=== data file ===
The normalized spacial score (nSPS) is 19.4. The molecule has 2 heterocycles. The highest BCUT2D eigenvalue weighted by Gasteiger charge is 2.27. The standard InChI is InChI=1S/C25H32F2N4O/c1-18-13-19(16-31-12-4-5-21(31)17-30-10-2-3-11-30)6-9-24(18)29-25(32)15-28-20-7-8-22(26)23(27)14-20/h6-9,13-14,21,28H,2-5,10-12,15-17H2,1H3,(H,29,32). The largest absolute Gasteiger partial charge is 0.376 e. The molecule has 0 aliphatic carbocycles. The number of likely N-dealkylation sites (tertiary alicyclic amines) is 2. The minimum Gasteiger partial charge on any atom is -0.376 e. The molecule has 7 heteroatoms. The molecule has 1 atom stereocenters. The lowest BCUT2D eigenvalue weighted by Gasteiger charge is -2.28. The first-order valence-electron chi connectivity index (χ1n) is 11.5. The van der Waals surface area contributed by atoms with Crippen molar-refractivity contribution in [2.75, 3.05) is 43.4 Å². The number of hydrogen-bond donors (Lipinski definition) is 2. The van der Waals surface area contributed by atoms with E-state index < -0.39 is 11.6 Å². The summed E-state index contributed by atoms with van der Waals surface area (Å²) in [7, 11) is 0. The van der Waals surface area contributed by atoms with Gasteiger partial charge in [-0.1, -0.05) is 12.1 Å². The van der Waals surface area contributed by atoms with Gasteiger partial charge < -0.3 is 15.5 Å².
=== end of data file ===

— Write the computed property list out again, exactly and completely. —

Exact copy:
The normalized spacial score (nSPS) is 19.4. The molecule has 2 heterocycles. The highest BCUT2D eigenvalue weighted by Gasteiger charge is 2.27. The standard InChI is InChI=1S/C25H32F2N4O/c1-18-13-19(16-31-12-4-5-21(31)17-30-10-2-3-11-30)6-9-24(18)29-25(32)15-28-20-7-8-22(26)23(27)14-20/h6-9,13-14,21,28H,2-5,10-12,15-17H2,1H3,(H,29,32). The largest absolute Gasteiger partial charge is 0.376 e. The molecule has 0 aliphatic carbocycles. The number of likely N-dealkylation sites (tertiary alicyclic amines) is 2. The minimum Gasteiger partial charge on any atom is -0.376 e. The molecule has 7 heteroatoms. The molecule has 1 atom stereocenters. The lowest BCUT2D eigenvalue weighted by Gasteiger charge is -2.28. The first-order valence-electron chi connectivity index (χ1n) is 11.5. The van der Waals surface area contributed by atoms with Crippen molar-refractivity contribution in [2.75, 3.05) is 43.4 Å². The number of hydrogen-bond donors (Lipinski definition) is 2. The van der Waals surface area contributed by atoms with E-state index < -0.39 is 11.6 Å². The summed E-state index contributed by atoms with van der Waals surface area (Å²) in [7, 11) is 0. The van der Waals surface area contributed by atoms with Gasteiger partial charge in [-0.1, -0.05) is 12.1 Å². The van der Waals surface area contributed by atoms with Gasteiger partial charge < -0.3 is 15.5 Å².